I'm not that old. And, I've really enjoyed being a part of the hospitality industry since I started working at McDonald's when I was fifteen years old. I really enjoy service and making people happy.
What keeps you inspired and engaged professionally?
The people that I work with. Both my colleagues and my clients. I'm inspired by the people I work with and impressed by the work they do. I want to help them in any way I can to get more joy and meaning out of their work. And I adore my clients, even the tricky ones.
What is top of your travel destination list? Are there any locales you like to visit regularly?
I've been working hard for a long time, so I actually haven't been able to travel as much as I would like to. So, my list of places I want to go is much longer than we have room for here.
I've been to Australia more than a dozen times for work. I would like to go back there with my partner Jordan and my daughter Evie for a non-work trip.
I've always loved New Orleans. It is one of the best food towns I've ever been to, and I love seeing live music. In New Orleans there seems to be a talented performer around every corner. Although my primary residence is in Ojai, CA, we have a house in New Orleans that I rent out to family, but we keep a little pied-à-terre in the back of the house, so I feel very connected to that city.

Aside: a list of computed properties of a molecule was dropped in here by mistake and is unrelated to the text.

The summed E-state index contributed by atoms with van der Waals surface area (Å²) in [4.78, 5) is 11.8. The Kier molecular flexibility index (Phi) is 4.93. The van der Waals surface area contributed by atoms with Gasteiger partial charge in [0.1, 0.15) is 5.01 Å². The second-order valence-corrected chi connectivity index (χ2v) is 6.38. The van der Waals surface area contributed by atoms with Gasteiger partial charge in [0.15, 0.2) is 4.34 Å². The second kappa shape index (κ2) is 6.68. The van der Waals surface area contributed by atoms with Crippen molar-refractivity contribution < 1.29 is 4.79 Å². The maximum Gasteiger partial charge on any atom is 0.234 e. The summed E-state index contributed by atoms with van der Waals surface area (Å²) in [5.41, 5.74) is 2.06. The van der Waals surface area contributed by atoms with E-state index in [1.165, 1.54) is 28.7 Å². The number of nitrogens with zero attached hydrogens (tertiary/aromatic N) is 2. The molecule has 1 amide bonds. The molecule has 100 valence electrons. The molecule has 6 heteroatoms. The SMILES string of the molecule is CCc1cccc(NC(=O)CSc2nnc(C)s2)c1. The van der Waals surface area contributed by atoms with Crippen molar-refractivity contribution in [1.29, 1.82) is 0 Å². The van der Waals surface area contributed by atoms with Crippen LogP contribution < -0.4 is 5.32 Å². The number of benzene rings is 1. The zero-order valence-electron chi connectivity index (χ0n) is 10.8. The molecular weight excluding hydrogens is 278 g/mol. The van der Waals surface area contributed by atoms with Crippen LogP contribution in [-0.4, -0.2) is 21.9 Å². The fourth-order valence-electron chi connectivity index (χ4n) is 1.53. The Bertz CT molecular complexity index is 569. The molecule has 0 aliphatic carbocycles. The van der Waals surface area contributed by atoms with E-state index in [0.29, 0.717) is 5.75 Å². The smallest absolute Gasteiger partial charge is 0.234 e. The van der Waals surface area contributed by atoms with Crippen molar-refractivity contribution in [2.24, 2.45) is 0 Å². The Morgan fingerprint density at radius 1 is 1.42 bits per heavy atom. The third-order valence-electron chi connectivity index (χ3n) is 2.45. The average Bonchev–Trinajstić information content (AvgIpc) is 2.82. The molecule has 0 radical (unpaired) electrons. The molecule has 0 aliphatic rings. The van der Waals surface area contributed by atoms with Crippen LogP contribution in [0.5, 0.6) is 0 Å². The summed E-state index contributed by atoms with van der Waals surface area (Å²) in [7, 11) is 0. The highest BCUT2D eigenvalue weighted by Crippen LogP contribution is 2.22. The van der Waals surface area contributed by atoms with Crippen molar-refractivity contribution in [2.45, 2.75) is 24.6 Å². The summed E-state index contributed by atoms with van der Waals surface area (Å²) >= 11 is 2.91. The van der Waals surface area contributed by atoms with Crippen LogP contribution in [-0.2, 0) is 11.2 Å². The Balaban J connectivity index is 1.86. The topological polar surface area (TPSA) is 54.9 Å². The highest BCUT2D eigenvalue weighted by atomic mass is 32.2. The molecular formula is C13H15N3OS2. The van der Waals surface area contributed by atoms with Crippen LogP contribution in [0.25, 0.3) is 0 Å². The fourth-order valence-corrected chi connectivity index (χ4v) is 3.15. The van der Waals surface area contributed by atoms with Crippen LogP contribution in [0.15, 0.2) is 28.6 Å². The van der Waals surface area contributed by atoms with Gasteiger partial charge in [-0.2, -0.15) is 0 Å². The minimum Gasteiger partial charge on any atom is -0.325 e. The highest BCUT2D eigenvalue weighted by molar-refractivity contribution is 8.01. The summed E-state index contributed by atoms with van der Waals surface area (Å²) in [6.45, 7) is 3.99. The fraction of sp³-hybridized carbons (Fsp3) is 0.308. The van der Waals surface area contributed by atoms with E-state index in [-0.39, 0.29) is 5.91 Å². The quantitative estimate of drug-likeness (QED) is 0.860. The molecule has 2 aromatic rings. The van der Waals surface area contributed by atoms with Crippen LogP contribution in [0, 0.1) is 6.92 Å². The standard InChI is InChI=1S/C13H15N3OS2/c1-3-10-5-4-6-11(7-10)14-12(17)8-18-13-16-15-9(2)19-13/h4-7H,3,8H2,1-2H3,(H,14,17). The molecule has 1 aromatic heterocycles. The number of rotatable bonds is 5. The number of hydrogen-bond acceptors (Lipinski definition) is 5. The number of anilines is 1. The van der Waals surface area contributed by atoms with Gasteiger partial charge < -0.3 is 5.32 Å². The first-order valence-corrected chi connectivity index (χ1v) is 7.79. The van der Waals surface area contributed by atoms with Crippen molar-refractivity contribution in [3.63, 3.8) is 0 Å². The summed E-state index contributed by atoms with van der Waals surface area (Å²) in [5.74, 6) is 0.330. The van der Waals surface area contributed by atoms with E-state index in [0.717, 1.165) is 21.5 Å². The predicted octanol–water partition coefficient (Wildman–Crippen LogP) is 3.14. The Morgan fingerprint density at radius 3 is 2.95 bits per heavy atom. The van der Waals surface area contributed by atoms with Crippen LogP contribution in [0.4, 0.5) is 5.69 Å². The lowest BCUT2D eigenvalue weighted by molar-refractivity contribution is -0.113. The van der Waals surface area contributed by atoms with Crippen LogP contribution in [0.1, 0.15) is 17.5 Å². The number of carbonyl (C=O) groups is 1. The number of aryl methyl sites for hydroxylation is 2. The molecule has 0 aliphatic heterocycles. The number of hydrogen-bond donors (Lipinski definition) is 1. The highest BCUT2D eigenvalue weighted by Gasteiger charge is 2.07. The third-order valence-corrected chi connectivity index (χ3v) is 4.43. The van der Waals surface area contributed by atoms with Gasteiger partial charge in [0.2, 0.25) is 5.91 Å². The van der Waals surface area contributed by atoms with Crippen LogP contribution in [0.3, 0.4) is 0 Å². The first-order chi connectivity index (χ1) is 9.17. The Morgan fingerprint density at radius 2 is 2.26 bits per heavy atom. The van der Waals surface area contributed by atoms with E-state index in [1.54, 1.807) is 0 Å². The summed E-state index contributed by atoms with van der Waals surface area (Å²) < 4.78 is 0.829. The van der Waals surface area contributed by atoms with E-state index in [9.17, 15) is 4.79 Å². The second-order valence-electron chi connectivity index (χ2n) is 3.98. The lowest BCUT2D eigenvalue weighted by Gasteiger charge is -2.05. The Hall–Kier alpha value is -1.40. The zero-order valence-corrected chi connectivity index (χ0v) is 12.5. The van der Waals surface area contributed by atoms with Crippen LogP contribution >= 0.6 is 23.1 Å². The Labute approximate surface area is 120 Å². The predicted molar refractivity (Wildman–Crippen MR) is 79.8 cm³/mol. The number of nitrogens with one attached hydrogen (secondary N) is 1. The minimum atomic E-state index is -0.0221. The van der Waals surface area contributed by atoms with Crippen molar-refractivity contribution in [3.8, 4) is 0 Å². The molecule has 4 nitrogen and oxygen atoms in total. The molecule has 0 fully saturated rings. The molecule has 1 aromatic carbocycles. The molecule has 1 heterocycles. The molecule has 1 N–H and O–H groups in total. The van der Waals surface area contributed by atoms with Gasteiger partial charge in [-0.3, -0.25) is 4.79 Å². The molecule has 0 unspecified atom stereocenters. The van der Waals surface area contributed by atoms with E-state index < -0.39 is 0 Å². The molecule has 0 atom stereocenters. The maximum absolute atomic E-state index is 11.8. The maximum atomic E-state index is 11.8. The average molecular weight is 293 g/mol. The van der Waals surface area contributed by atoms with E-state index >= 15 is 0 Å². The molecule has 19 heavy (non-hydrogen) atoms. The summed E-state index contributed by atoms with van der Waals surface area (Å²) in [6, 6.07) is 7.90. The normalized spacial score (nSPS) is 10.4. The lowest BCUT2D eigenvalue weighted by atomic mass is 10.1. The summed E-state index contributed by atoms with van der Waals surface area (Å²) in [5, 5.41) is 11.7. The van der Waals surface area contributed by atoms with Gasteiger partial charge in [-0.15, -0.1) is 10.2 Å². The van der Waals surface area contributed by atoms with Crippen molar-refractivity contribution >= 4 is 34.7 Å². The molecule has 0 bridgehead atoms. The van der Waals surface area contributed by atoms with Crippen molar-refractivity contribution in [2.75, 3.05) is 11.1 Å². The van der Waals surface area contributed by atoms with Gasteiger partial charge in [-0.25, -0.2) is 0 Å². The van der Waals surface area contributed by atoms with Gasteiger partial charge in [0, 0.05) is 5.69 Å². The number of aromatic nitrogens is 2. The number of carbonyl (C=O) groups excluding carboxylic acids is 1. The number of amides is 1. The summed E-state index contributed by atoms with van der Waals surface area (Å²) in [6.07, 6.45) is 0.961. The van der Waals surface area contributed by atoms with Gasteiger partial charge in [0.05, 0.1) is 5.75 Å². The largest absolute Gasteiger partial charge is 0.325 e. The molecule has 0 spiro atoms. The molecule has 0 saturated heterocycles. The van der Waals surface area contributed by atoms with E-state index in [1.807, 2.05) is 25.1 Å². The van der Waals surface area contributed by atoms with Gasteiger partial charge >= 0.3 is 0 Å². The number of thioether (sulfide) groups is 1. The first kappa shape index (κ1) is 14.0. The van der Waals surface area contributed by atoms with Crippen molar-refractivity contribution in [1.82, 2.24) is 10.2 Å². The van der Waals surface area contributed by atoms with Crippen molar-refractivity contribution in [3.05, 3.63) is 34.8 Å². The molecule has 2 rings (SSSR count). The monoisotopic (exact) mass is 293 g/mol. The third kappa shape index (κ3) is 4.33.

What are some of my favorite spots in Los Angeles?
I live in Ojai but work in Los Angeles three days a week.
In Ojai, if I'm not at home with Jordan and our dogs, Lola and Chloe, I can be found at the Ojai Valley Inn trying to play golf or more successfully enjoying a margarita, or having a pizza at Pinyon or dinner at the bar at Rory's Place.
In LA, my favorite spots are old school. Musso & Franks and Dear John are two favorites. My go-to these days is a new restaurant in DTLA called Camphor. It's a solid restaurant and feels like a little trip to Paris every time I visit. My favorites these days are the Viceroy Santa Monica or any of the Palihotels.
What are some of the biggest challenges you predict for the industry in the next few years?
I worry that we are getting too serious and filtering out the fun in what is an industry driven by passion. My hope is that the next generation of travel marketing leaders are going to be able to use technology to solve marketing puzzles for our clients, while remaining excited about the work we do and the places that the work takes us.